In the first season, Zuko is introduced as the main antagonist, the exiled son of Fire Lord Ozai who is attempting to capture Avatar Aang in hopes of reclaiming his honor. Throughout the season he pursues the Avatar, at times both helped and hindered by his uncle, Iroh. Zuko competes in his quest against Zhao, an ambitious Fire Nation admiral who is also attempting to capture the Avatar for political gain. When Zhao captures Aang, Zuko disguises himself as "The Blue Spirit" and rescues Aang from Zhao's fortress to prevent him from accomplishing his goal. Later, Zuko escapes an assassination attempt plotted by Zhao. During the invasion of the Northern Water Tribe, Zuko captures Aang, but both nearly die in a snowstorm before they are rescued by Aang's friends, Katara and Sokka. Zuko encounters Zhao and attacks him, but Aang, in the Avatar State, abducts Zhao before the fight is concluded. Zuko attempts to save Zhao from Aang, but Zhao is too proud to accept Zuko's help. Zuko survives the battle with help from Iroh, who betrayed Zhao to protect the ocean and moon spirits. In retaliation for Iroh's betrayal and Zuko's failure to capture the Avatar, Ozai assigns Zuko's psychopathic younger sister Azula to capture Zuko and Iroh.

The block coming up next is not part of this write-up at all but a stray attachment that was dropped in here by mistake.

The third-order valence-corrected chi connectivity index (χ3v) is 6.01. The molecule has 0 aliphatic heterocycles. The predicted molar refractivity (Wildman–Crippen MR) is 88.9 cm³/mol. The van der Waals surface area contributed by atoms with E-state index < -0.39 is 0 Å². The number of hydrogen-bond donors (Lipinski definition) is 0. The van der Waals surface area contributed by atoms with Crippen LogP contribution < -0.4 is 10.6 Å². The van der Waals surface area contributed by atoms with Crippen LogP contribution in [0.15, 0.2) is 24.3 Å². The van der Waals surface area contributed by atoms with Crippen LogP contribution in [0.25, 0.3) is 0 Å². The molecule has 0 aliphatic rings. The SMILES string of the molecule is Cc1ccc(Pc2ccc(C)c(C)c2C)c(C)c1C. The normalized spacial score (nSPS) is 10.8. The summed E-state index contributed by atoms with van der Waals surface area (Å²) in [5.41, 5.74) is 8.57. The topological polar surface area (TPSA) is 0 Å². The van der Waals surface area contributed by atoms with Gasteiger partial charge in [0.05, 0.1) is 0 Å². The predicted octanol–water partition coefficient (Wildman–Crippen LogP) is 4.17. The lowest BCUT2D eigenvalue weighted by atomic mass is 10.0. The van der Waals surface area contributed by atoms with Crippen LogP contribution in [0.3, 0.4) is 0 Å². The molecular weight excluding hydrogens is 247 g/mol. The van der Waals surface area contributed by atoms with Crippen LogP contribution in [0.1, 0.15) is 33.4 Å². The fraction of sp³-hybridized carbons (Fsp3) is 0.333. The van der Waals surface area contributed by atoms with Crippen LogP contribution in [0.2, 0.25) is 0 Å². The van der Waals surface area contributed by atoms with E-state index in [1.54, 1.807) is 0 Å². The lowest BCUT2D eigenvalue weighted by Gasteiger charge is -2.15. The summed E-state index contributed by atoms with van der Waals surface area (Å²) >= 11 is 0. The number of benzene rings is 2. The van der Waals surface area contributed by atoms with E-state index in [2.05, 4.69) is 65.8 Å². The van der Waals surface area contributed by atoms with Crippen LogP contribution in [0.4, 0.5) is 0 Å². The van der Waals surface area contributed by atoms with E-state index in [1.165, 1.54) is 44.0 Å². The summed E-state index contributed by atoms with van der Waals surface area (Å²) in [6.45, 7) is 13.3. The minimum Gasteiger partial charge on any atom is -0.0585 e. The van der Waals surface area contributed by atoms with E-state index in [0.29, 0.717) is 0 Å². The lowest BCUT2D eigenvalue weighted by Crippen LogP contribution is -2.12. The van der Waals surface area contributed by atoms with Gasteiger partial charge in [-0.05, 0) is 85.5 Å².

Book Two: Earth
In the second season, Zuko and Iroh travel the Earth Kingdom as impoverished refugees, pursued by Azula. After briefly quarreling and parting ways with Iroh, Zuko reunites with his uncle against Azula. After Azula wounds Iroh, Zuko nurses Iroh back to health and Iroh teaches Zuko the rare firebending technique of redirecting lightning. Zuko and Iroh travel to the walled city of Ba Sing Se and find employment at a tea shop in the slums. Zuko reluctantly adapts to his new life until he learns of Aang's presence in Ba Sing Se and attempts to steal Aang's pet bison Appa. However, Iroh convinces Zuko to abandon his quest and let Appa go. Azula infiltrates the city to stage a coup and arranges a trap for Zuko and Iroh. Imprisoned together with Aang's friend Katara, Zuko is rescued alongside her by Aang and Iroh, only to be convinced by Azula to betray Iroh, Katara and the Avatar and finally regain his honor. In the resulting fight, Aang is mortally wounded, though later revived by Katara, and Iroh is arrested for helping Aang, Katara escapes from the conquered city with Aang.